Most churches I know would cease to exist if it weren’t for the Marthas, both men and women, who take care of details. Services would never be held, the bills would never get paid, the grass would never get cut, food would never get served, the ceilings would literally fall down upon our heads.  What anyone can do, someone must do.  Thank God for the Marthas of the church.

      On the other hand, some of us side with Mary. What an opportunity! If only we could have been there, for a day or even one hour, to listen to Jesus, to hear what he had to say, to ask the questions we’ve always wanted to ask.  Surely that would be worth letting the place go for a day!   Order out, for God’s sake!

      And yet, aren’t there times when we are all severely distracted?  When we have severe tunnel vision at some of the most important times of our lives?

I think of a friend whose father drove the family to the Grand Canyon, but when they arrived, spent the whole time looking under the hood of the car.  I think of couples at their weddings, so spaced out by details, that they almost miss one of the most important moments of their lives.  I think of people I’ve seen at some of the greatest man-made and natural wonders of the world, so intent on getting it on video, that they almost miss experiencing it “in person” while they are there.

        I think of parents (including myself) who missed precious moments when children were growing up. The late Erma Bombeck once told of two such moments in her husband’s life. She said there was a time when their children were growing up that her husband used to go and look at the back yard.  Surveying the muddy patches where the lawn should be, he would wonder — Will the grass ever come back?  And then came the time when the children were grown and gone, when her husband went and looked over the beautiful green lawn, immaculate from lack of use and wondered — Will the children ever come back?

      Is there anybody here today who can’t look back and regret important opportunities wasted, because at the time we were distracted by that which we now know was insignificant, trivial, or merely urgent?

      Yes, I side with Mary, who makes the most of her opportunity to sit at Jesus’ feet. Because as a person whose life is about religion, to me this is what religion is all about.

      At its most basic level, religion provides us with the opportunity to participate in what medieval philosophers called “the long conversation,” a conversation in which we can talk about the things that matter: life and death, love and hate, the way things are and the way things are not.  As scholar of religion Huston Smith, once said, “religion is a living conversation between the human and the divine that goes on generation after generation.”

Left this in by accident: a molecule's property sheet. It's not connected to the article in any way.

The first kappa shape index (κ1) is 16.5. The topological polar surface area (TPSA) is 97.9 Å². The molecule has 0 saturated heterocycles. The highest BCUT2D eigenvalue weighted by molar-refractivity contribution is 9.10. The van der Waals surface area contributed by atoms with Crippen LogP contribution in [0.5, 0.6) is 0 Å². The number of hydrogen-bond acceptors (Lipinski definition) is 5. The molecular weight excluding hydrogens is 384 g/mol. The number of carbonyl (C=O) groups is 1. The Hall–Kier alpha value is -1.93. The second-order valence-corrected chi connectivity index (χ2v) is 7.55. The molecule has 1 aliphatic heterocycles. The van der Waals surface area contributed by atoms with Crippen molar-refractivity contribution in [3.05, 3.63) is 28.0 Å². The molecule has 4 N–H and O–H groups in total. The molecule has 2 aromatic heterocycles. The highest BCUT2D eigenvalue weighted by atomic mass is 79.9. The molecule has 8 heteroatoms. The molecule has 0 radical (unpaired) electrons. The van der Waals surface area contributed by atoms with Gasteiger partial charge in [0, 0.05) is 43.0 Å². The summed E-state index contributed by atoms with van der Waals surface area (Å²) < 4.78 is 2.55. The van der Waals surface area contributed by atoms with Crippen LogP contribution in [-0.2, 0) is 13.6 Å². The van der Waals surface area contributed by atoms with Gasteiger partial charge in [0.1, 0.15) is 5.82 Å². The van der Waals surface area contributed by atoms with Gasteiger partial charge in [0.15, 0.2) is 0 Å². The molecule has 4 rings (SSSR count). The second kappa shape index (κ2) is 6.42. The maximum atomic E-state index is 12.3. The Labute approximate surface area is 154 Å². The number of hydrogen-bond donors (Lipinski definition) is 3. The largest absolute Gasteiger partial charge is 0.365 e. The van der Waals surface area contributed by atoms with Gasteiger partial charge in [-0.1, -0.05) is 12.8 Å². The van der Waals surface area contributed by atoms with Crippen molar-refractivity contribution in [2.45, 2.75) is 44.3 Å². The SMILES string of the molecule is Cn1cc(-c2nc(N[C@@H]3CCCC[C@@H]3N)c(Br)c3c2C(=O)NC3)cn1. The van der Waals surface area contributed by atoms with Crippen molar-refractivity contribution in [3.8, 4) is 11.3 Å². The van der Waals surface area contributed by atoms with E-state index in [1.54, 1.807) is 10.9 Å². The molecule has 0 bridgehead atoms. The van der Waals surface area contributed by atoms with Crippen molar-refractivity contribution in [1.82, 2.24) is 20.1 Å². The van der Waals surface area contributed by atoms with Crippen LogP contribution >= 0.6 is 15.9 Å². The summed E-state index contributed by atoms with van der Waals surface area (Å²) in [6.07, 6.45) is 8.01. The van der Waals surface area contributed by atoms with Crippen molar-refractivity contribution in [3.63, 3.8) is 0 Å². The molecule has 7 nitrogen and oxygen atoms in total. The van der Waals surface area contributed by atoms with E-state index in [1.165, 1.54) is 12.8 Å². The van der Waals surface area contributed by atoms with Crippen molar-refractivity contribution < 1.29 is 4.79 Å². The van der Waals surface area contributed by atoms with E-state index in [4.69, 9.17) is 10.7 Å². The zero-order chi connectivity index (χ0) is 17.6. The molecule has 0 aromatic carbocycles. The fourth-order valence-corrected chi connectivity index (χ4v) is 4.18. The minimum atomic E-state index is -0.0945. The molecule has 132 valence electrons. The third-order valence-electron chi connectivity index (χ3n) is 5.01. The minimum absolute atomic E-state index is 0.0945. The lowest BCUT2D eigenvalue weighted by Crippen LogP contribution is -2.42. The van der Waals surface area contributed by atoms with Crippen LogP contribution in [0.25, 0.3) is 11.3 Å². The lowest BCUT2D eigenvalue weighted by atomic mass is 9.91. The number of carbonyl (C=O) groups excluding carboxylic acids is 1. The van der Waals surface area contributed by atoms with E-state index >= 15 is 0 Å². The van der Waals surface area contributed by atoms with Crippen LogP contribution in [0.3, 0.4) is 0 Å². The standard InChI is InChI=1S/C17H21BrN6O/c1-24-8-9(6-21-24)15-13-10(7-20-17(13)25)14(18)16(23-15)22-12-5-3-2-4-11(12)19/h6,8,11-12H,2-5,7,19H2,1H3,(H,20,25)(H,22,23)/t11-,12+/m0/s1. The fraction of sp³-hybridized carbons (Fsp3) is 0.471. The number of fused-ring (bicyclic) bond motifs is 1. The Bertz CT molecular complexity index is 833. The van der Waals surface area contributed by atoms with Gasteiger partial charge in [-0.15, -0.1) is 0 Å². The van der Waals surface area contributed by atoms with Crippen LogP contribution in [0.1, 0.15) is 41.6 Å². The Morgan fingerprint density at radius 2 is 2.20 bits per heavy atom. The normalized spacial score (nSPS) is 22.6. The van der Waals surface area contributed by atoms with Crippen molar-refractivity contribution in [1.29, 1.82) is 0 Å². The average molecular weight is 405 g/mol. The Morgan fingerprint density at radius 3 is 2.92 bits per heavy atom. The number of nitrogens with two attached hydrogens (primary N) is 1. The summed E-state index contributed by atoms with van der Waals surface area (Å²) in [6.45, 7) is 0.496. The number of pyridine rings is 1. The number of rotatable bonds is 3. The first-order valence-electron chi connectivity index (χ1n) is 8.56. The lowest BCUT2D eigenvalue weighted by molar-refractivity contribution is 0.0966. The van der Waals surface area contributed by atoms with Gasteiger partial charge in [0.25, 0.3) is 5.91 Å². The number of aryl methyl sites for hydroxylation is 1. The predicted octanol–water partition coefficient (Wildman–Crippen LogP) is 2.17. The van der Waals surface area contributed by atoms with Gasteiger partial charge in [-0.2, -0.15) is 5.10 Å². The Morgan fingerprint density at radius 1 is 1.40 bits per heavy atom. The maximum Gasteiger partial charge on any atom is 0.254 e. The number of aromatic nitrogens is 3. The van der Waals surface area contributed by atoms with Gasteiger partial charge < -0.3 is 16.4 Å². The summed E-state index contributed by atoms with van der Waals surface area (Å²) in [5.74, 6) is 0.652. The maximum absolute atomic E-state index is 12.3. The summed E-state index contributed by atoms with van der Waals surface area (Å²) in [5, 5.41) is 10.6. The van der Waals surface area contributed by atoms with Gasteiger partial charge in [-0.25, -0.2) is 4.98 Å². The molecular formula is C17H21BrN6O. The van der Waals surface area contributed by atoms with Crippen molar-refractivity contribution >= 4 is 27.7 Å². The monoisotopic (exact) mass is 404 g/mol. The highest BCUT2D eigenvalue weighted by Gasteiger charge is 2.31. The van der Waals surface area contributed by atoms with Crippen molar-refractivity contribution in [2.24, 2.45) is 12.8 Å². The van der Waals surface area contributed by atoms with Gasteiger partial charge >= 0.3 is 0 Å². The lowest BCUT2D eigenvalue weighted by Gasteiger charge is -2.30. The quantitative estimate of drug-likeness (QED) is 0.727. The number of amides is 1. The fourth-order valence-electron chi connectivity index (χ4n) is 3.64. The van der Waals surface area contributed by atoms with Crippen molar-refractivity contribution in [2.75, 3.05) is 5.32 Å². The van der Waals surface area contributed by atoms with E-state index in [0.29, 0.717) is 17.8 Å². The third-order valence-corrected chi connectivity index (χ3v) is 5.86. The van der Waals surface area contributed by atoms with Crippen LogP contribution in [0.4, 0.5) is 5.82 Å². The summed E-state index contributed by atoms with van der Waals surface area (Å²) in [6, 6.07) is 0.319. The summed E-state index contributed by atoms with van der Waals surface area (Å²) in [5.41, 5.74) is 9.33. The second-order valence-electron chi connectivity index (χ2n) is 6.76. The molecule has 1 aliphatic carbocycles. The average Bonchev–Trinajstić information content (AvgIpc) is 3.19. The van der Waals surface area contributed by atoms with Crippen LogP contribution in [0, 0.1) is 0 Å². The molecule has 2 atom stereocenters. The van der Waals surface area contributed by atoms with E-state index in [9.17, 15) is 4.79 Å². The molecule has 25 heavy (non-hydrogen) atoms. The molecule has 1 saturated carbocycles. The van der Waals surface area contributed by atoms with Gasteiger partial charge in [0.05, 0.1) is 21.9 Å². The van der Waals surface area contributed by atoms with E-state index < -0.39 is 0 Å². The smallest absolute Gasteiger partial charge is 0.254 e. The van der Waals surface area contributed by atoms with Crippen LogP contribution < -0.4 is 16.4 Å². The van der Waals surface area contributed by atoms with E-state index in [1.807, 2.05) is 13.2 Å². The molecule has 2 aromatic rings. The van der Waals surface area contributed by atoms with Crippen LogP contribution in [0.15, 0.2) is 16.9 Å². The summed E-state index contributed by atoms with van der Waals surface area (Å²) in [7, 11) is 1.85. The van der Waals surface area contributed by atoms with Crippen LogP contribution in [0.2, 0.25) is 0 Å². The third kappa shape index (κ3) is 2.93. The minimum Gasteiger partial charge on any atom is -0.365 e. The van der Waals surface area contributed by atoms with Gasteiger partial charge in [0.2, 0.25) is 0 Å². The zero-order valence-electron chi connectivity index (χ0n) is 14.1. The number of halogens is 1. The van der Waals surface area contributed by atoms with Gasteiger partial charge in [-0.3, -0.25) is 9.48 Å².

It is what we do when we come here to worship. Even though Sunday might be our only opportunity to sleep in or spend time with the family, if we miss worship we lose an opportunity to sit at Christ’s feet and engage in this conversation about what’s important.  Jesus made it clear that what we’re talking about here is not the appetizer or the side-dish, it is the “Main Course.”

      If – in church – we fail to engage in this conversation, then we miss what’s important.  Services might be held, bills might get paid, grass might get cut, food might be served, and the Log Cabin might return to the best shape it’s ever been in, but we’d still be missing the Main Course.   No wonder we’re posing as our church slogan, “Keeping God Central, in hearts, minds, and lives.”

      I believe most often – if we moderns err – it is in being too much like Martha, and not enough like Mary. Let’s face it, there is always plenty that needs to be done, places to go, deadlines to meet, kids to raise, meetings to attend, and 500 channels of TV to watch.  So we find ourselves running from one thing to another, with not enough time spent in contemplation or conversation, about God and about life and about what’s important, what we MUST be about, and we are like Martha, missing the Main Course.

      Years ago my family visited a family near Caen, France.  I didn’t speak much French and they didn’t speak much English, so when we sat down for the evening meal it was kind of a gastronomic guessing game as to what would happen next.  The food wasn’t served all at once, like we do, but in courses.  First there was bread, then soup, followed by a salad. Next came some cheese, then a little meat, followed by a fish. You never knew which was the main course, so you never knew how much of any one thing to eat.  Is there more to come, or is this it?  When the brandy showed up, I knew the meal was over.

      Friday, I celebrated my 59th birthday, in a life which feels a lot like that meal in France. First there was that, then there was this; which is the Main Course? With each birthday, the realization comes – sometimes with a start – that the number I have left is not only finite, but diminishing rapidly. (When the brandy arrives, will the party be over?) And the question occurs: am I distracted?  Am I majoring in minors?  Am I missing the main course? 

      What Jesus said to Martha and Mary, he says to us, as we seek to balance the world of things and the world of spirit, busy lives and quiet contemplation, action and insight, gracious service and grateful being: 

      “You’re fussing far too much and getting yourself worked up over nothing.  One thing only is essential, and this is it — it’s the main course, and won’t be taken from you.”   Amen.